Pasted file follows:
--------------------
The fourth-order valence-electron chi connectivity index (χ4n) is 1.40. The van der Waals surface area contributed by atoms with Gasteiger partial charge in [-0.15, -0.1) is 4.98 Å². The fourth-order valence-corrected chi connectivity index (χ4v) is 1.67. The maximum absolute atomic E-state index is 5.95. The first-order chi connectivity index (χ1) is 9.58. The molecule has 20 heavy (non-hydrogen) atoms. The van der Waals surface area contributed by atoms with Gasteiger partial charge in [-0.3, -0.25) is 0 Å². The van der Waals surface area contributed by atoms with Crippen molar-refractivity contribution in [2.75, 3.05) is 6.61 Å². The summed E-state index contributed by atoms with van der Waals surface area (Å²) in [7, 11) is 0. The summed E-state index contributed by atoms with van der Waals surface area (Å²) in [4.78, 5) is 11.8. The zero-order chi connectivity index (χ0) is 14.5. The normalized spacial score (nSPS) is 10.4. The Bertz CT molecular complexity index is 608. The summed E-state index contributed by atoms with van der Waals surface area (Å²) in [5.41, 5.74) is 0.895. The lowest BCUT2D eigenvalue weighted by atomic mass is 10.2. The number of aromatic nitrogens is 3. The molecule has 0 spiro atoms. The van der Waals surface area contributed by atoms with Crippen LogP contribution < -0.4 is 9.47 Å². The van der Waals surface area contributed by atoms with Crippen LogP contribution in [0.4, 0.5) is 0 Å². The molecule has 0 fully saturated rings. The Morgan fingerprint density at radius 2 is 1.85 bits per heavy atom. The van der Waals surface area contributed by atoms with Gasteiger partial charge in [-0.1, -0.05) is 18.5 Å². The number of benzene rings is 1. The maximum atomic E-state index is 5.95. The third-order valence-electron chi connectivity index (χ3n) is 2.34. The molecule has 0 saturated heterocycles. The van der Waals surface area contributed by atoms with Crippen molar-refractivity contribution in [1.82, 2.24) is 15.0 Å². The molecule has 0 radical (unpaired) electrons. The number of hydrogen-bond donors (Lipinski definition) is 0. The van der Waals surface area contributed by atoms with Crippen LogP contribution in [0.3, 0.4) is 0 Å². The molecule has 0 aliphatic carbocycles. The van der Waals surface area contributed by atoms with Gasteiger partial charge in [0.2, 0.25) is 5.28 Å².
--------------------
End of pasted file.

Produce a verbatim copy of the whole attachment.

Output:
The fourth-order valence-electron chi connectivity index (χ4n) is 1.40. The van der Waals surface area contributed by atoms with Gasteiger partial charge in [-0.15, -0.1) is 4.98 Å². The fourth-order valence-corrected chi connectivity index (χ4v) is 1.67. The maximum absolute atomic E-state index is 5.95. The first-order chi connectivity index (χ1) is 9.58. The molecule has 20 heavy (non-hydrogen) atoms. The van der Waals surface area contributed by atoms with Gasteiger partial charge in [-0.3, -0.25) is 0 Å². The van der Waals surface area contributed by atoms with Crippen molar-refractivity contribution in [2.75, 3.05) is 6.61 Å². The summed E-state index contributed by atoms with van der Waals surface area (Å²) in [7, 11) is 0. The summed E-state index contributed by atoms with van der Waals surface area (Å²) in [4.78, 5) is 11.8. The zero-order chi connectivity index (χ0) is 14.5. The normalized spacial score (nSPS) is 10.4. The Bertz CT molecular complexity index is 608. The summed E-state index contributed by atoms with van der Waals surface area (Å²) in [5.41, 5.74) is 0.895. The lowest BCUT2D eigenvalue weighted by atomic mass is 10.2. The number of aromatic nitrogens is 3. The molecule has 0 spiro atoms. The van der Waals surface area contributed by atoms with Crippen LogP contribution < -0.4 is 9.47 Å². The van der Waals surface area contributed by atoms with Crippen LogP contribution in [0.4, 0.5) is 0 Å². The molecule has 0 fully saturated rings. The Morgan fingerprint density at radius 2 is 1.85 bits per heavy atom. The van der Waals surface area contributed by atoms with Gasteiger partial charge in [-0.1, -0.05) is 18.5 Å². The number of benzene rings is 1. The maximum atomic E-state index is 5.95. The third-order valence-electron chi connectivity index (χ3n) is 2.34. The molecule has 0 saturated heterocycles. The van der Waals surface area contributed by atoms with Crippen molar-refractivity contribution in [1.82, 2.24) is 15.0 Å². The molecule has 0 radical (unpaired) electrons. The number of hydrogen-bond donors (Lipinski definition) is 0. The van der Waals surface area contributed by atoms with Crippen LogP contribution in [0.3, 0.4) is 0 Å². The molecule has 0 aliphatic carbocycles. The van der Waals surface area contributed by atoms with Gasteiger partial charge in [0.2, 0.25) is 5.28 Å².